On Friday, February 25, 1972, during the historic visit to China, President and Mrs. Nixon hosted a Reciprocal Banquet for the Chinese in the Great Hall of the People, the first major event ever hosted by the American government on Chinese soil. The Americans had flown California oranges and Florida grapefruit on the Spirit of ’76 with the official party, as well as champagne glasses bearing the Great Seal of the US and commemorative acrylic glass gifts bearing the Presidential Seal. But for the Chinese citizens attending the banquet, perhaps the most striking items set at each table were packs of US cigarettes, bearing an unfamiliar Surgeon General’s Warning.

Smoking was a frequent topic of conversation during this trip, and Prime Minister Zhou Enlai usually served cigarettes or tea during his meetings with President Nixon as a friendly gesture. In his memoirs, President Nixon mentions smoking Chinese-made “Great Wall” cigars during the sleepless nights of the trip. But the Surgeon General’s Warnings encountered during the Friday banquet represented what was perhaps China’s first experience with tobacco regulation.

Today, China is the world’s largest consumer and producer of tobacco, and enforcement of smoking bans is rare beyond the largest cities. A regulation banning smoking in public places was implemented in 2011, but results have been unsatisfactory. Xu Guihua, deputy director of the Chinese Association of Tobacco Control, has recently appealed to senior officials to discourage smoking at conferences, reports the People’s Daily.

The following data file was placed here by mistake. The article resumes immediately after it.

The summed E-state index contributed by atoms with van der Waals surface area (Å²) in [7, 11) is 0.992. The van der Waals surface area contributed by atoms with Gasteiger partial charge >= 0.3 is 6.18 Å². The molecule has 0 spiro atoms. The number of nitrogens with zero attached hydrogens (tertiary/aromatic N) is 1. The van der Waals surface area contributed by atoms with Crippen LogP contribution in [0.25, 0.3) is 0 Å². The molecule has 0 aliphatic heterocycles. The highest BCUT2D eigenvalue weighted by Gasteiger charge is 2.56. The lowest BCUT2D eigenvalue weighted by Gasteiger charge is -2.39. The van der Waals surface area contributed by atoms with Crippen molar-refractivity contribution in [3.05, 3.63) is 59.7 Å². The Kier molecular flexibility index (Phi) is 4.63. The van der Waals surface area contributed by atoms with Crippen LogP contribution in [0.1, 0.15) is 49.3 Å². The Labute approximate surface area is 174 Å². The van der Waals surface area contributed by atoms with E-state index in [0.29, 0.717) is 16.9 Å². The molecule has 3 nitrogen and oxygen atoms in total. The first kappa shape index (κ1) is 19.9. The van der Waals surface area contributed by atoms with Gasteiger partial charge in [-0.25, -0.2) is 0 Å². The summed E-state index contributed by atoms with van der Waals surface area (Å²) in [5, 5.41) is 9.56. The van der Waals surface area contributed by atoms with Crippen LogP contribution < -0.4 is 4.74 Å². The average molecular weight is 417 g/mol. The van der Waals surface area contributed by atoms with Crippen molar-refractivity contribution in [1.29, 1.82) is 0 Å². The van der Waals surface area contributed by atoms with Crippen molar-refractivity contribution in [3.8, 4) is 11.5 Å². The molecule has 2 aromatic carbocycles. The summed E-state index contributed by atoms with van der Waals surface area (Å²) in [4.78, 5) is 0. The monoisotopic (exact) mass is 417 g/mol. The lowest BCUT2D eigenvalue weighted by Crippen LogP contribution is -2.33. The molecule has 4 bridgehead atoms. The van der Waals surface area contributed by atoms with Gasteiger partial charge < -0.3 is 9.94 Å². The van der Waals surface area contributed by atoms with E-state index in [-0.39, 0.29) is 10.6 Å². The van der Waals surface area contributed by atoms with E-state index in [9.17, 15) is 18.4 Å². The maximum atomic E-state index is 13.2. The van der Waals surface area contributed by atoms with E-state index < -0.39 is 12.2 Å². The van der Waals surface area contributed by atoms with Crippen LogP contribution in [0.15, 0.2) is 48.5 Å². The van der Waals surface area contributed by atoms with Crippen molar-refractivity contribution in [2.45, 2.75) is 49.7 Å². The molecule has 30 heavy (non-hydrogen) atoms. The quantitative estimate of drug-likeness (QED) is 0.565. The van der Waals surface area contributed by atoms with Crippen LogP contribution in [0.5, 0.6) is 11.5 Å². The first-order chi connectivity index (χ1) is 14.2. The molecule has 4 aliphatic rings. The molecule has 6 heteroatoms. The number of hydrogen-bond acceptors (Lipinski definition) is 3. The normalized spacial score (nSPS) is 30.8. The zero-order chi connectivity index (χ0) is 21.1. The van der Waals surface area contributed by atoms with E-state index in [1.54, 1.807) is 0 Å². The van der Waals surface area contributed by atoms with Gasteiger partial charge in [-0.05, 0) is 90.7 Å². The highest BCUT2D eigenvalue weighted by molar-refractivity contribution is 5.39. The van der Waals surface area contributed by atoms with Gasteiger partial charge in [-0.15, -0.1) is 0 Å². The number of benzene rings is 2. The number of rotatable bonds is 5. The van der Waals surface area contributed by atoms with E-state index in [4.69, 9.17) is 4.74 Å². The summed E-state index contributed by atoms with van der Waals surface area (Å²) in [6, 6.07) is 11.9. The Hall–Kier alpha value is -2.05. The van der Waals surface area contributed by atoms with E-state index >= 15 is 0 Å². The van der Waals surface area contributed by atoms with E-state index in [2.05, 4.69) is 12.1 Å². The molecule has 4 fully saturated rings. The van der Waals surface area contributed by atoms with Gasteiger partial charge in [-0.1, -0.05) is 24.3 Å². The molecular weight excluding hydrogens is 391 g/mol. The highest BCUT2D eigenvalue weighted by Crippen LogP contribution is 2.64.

American citizens glued to their TV sets during President Nixon’s China trip were treated to periodic live footage of the Tuesday, February 22nd performance of the ballet The Red Detachment of Women. This ballet was among the first official events that the Chinese government had ever hosted for an American official, and remains one of the most famous diplomatic events in US-Chinese history.

Red Detachment of Women 1Red Detachment of Women 2

These programs for the ballet were made especially for the President’s trip.

One of the primary concerns of the administration of present-day China is regulating waste and extravagance in their government, and their latest target is exorbitant banquets and galas for visiting officials paid for with public funds. A notice issued yesterday by the Publicity Department of the Communist Party of China, the Ministry of Finance, the Ministry of Culture, the National Audit Office and the State General Administration of Press comments, “Overly festive celebrations have damaged the image of the CPC and the government, as well as triggered public complaints,” reports the People’s Daily. No examples were given or specific limits imposed. The notice calls for greater supervision of such official galas, as not every diplomatic exchange will have the highly televised event like The Red Detachment of Women, during President Nixon’s 1972 trip.

The first ever presidential visit to the People’s Republic of China, the trip introduced many aspects of American culture to the Chinese people, such as tobacco regulation, and brought China’s diplomatic events to international television screens.